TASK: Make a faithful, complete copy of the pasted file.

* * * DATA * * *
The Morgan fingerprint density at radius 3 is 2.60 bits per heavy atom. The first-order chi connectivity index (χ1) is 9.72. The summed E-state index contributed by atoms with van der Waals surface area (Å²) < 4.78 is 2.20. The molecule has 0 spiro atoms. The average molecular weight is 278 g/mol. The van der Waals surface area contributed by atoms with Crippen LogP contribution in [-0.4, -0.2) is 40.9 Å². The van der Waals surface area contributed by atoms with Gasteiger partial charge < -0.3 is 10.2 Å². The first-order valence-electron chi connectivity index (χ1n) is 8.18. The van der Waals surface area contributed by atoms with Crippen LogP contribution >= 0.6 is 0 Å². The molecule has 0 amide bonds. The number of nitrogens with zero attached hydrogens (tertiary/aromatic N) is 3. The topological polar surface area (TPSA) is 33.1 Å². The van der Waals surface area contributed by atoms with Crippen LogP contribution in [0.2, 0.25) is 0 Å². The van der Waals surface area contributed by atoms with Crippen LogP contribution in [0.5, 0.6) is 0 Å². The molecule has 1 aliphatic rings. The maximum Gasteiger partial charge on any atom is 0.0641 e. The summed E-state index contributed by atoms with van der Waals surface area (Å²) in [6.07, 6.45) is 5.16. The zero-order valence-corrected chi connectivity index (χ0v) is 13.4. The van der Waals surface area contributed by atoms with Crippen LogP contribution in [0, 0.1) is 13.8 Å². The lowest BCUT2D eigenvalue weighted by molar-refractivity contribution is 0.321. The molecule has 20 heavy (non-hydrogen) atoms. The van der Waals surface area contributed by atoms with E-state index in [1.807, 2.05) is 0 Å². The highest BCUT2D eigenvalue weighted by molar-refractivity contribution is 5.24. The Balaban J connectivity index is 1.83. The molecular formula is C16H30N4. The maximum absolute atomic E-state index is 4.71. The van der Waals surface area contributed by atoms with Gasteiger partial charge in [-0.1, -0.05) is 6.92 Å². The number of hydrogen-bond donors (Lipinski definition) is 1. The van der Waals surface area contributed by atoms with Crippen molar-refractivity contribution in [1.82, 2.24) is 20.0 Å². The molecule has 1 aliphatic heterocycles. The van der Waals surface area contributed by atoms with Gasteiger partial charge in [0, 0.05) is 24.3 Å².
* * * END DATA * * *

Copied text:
The Morgan fingerprint density at radius 3 is 2.60 bits per heavy atom. The first-order chi connectivity index (χ1) is 9.72. The summed E-state index contributed by atoms with van der Waals surface area (Å²) < 4.78 is 2.20. The molecule has 0 spiro atoms. The average molecular weight is 278 g/mol. The van der Waals surface area contributed by atoms with Crippen LogP contribution in [-0.4, -0.2) is 40.9 Å². The van der Waals surface area contributed by atoms with Gasteiger partial charge < -0.3 is 10.2 Å². The first-order valence-electron chi connectivity index (χ1n) is 8.18. The van der Waals surface area contributed by atoms with Crippen LogP contribution >= 0.6 is 0 Å². The molecule has 0 amide bonds. The number of nitrogens with zero attached hydrogens (tertiary/aromatic N) is 3. The topological polar surface area (TPSA) is 33.1 Å². The van der Waals surface area contributed by atoms with Crippen LogP contribution in [0.2, 0.25) is 0 Å². The van der Waals surface area contributed by atoms with Crippen LogP contribution in [0.5, 0.6) is 0 Å². The molecule has 1 aliphatic rings. The maximum Gasteiger partial charge on any atom is 0.0641 e. The summed E-state index contributed by atoms with van der Waals surface area (Å²) in [6.07, 6.45) is 5.16. The zero-order valence-corrected chi connectivity index (χ0v) is 13.4. The van der Waals surface area contributed by atoms with Crippen LogP contribution in [0, 0.1) is 13.8 Å². The lowest BCUT2D eigenvalue weighted by molar-refractivity contribution is 0.321. The molecule has 20 heavy (non-hydrogen) atoms. The van der Waals surface area contributed by atoms with E-state index in [1.807, 2.05) is 0 Å². The highest BCUT2D eigenvalue weighted by molar-refractivity contribution is 5.24. The Balaban J connectivity index is 1.83. The molecular formula is C16H30N4. The maximum absolute atomic E-state index is 4.71. The van der Waals surface area contributed by atoms with Gasteiger partial charge in [-0.1, -0.05) is 6.92 Å². The number of hydrogen-bond donors (Lipinski definition) is 1. The van der Waals surface area contributed by atoms with Crippen molar-refractivity contribution in [1.82, 2.24) is 20.0 Å². The molecule has 1 aliphatic heterocycles. The van der Waals surface area contributed by atoms with Gasteiger partial charge in [0, 0.05) is 24.3 Å².